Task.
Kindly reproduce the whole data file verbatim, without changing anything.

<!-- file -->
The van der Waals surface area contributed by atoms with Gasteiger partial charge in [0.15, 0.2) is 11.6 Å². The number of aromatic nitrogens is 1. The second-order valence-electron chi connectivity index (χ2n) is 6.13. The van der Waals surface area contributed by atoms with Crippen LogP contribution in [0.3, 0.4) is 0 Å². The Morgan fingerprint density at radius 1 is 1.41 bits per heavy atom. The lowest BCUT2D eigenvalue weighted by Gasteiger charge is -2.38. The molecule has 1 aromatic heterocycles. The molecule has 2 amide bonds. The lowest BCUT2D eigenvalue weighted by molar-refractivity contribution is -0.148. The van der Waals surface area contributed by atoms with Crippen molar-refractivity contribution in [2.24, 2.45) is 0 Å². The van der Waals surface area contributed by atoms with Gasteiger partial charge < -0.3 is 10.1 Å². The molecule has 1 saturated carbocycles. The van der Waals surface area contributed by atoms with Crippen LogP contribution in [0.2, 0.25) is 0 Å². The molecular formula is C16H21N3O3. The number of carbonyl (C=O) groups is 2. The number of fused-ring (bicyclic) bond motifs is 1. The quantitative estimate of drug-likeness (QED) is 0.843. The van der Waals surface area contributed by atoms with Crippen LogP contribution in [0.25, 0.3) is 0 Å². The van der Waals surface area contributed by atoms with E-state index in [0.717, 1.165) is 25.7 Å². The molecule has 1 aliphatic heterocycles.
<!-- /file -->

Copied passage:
The van der Waals surface area contributed by atoms with Gasteiger partial charge in [0.15, 0.2) is 11.6 Å². The number of aromatic nitrogens is 1. The second-order valence-electron chi connectivity index (χ2n) is 6.13. The van der Waals surface area contributed by atoms with Crippen LogP contribution in [0.3, 0.4) is 0 Å². The Morgan fingerprint density at radius 1 is 1.41 bits per heavy atom. The lowest BCUT2D eigenvalue weighted by Gasteiger charge is -2.38. The molecule has 1 aromatic heterocycles. The molecule has 2 amide bonds. The lowest BCUT2D eigenvalue weighted by molar-refractivity contribution is -0.148. The van der Waals surface area contributed by atoms with Crippen molar-refractivity contribution in [2.24, 2.45) is 0 Å². The van der Waals surface area contributed by atoms with Gasteiger partial charge < -0.3 is 10.1 Å². The molecule has 1 saturated carbocycles. The van der Waals surface area contributed by atoms with Crippen LogP contribution in [0.2, 0.25) is 0 Å². The molecular formula is C16H21N3O3. The number of carbonyl (C=O) groups is 2. The number of fused-ring (bicyclic) bond motifs is 1. The quantitative estimate of drug-likeness (QED) is 0.843. The van der Waals surface area contributed by atoms with Crippen LogP contribution in [0.25, 0.3) is 0 Å². The van der Waals surface area contributed by atoms with E-state index in [0.717, 1.165) is 25.7 Å². The molecule has 1 aliphatic heterocycles.